US Foreign policy is particularly significant because many of us have personal and emotional relations to the countries of our parents and/or grandparents. America’s increased interest in the Islamic world also has deep implications for both Muslims across the globe and Muslim Americans at home.

It is therefore important to recognize that our vote doesn’t just affect our domestic lives but also the lives of Muslims worldwide who are profoundly impacted by US foreign policy. If we want any positive change then we must take this election and our participation in it very seriously.

I’m going to try my best to include a lot of issues that are relevant to Muslim Americans. Please contribute to this post if I am leaving anything out. I also recognize that there are many non-Muslim Americans, non-Muslims, and non-American Muslims who care about these topics so this post is also for you.

Lastly, I will also match both candidates up to every issue as much as possible so you can compare and contrast their policies. Other than that the structure of this post is pretty self-explanatory once you read through it.

Overall it’s up to you to decide who you want to support but wallahi exercise your right to VOTE.

I.) INVASION OF AFGHANISTAN, INVASION OF IRAQ, MILITARY INTERVENTION, & DRONE STRIKES

Hillary Clinton

Bernie Sanders

II.) PALESTINE & ISRAEL

Hillary Clinton

Bernie Sanders

III.) IRAN

Hillary Clinton

Bernie Sanders

IV.) SURVEILLANCE &  PRISONER RIGHTS

Hillary Clinton

Bernie Sanders

Additional Links/Information

How To Vote in the 2016 Elections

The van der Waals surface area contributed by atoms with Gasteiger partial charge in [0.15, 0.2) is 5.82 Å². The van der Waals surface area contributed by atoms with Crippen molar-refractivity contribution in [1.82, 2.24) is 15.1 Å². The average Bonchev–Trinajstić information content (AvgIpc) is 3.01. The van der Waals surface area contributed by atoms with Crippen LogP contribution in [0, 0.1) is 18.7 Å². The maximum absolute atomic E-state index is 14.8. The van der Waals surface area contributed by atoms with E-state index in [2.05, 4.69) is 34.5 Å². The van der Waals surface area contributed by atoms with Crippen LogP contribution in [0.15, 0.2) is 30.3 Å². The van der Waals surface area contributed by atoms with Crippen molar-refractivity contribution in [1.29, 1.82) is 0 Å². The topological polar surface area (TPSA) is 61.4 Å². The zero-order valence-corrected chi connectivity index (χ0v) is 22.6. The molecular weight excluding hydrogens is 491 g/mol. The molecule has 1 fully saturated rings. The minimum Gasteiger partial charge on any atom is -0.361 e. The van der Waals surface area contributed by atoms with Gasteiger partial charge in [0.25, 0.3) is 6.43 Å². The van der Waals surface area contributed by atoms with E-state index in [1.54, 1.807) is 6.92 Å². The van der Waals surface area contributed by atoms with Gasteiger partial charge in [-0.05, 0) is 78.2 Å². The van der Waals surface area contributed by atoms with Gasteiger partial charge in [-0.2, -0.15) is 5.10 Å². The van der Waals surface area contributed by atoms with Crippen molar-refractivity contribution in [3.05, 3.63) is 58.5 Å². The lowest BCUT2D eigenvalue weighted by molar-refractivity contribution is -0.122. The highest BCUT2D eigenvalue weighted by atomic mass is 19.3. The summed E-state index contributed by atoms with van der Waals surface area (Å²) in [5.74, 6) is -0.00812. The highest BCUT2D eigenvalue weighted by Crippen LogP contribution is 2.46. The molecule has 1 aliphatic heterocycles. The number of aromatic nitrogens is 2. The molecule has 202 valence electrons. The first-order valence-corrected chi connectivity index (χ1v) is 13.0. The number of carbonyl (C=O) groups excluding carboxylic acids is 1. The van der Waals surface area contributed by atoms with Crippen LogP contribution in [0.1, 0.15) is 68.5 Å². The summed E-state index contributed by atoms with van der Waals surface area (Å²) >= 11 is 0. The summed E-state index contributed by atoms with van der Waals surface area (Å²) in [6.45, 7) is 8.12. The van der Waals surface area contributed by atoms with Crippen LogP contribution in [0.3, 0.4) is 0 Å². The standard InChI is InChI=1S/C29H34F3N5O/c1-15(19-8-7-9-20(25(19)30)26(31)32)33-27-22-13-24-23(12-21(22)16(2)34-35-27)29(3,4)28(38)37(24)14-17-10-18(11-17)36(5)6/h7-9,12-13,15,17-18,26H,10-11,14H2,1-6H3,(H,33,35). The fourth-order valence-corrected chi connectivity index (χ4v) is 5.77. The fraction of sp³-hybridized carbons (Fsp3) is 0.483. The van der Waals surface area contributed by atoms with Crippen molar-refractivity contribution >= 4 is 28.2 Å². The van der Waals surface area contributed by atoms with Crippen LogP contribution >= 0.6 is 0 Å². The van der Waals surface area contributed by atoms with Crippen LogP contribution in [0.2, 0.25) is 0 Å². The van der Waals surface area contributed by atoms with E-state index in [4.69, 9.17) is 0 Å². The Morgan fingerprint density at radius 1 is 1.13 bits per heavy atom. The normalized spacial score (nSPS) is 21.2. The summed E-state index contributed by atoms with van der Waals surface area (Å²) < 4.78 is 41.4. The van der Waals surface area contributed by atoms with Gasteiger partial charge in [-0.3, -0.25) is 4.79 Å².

Voter Registration + Primary Elections 101

Don’t abstain from voting. This is a very flawed form of “political activism” and is actually advantageous to candidates who are more problematic than others.

Vote in the Primaries! There isn’t just one stage of voting!

VOTE!!!!

I hope this entire post shed important insight on the two currently prominent Democratic candidates and allows Muslim Americans to make an informed decision on who they should vote for in 2016. Again, if I have left anything out then please contribute to this post. 

And remember- go out and vote!

Looking Back Congressman Bernie Sanders Was 100% Correct in his Thinking on the First Iraq War, Even Though Nobody Seemed to Give His View Much Appreciation as Evidenced by the Last Slide

Al-Mustansiriya University - Baghdad, Iraq

The university was established in 1963 on the site of the Mustansiriya Madrasah which dated back to 1227 CE

I know Eid is a time of celebration, but I ask you to pray for the 200+ innocent Iraqis killed by Isis bombings on Eid and the dozens more that were wounded. As usual they targeted Shi'a majority areas. I don’t really care if you’re still in denial when it comes to Shi'a genocide and targeted killing, but I ask you to pray for their souls as human beings and for my entire country because everyone is suffering.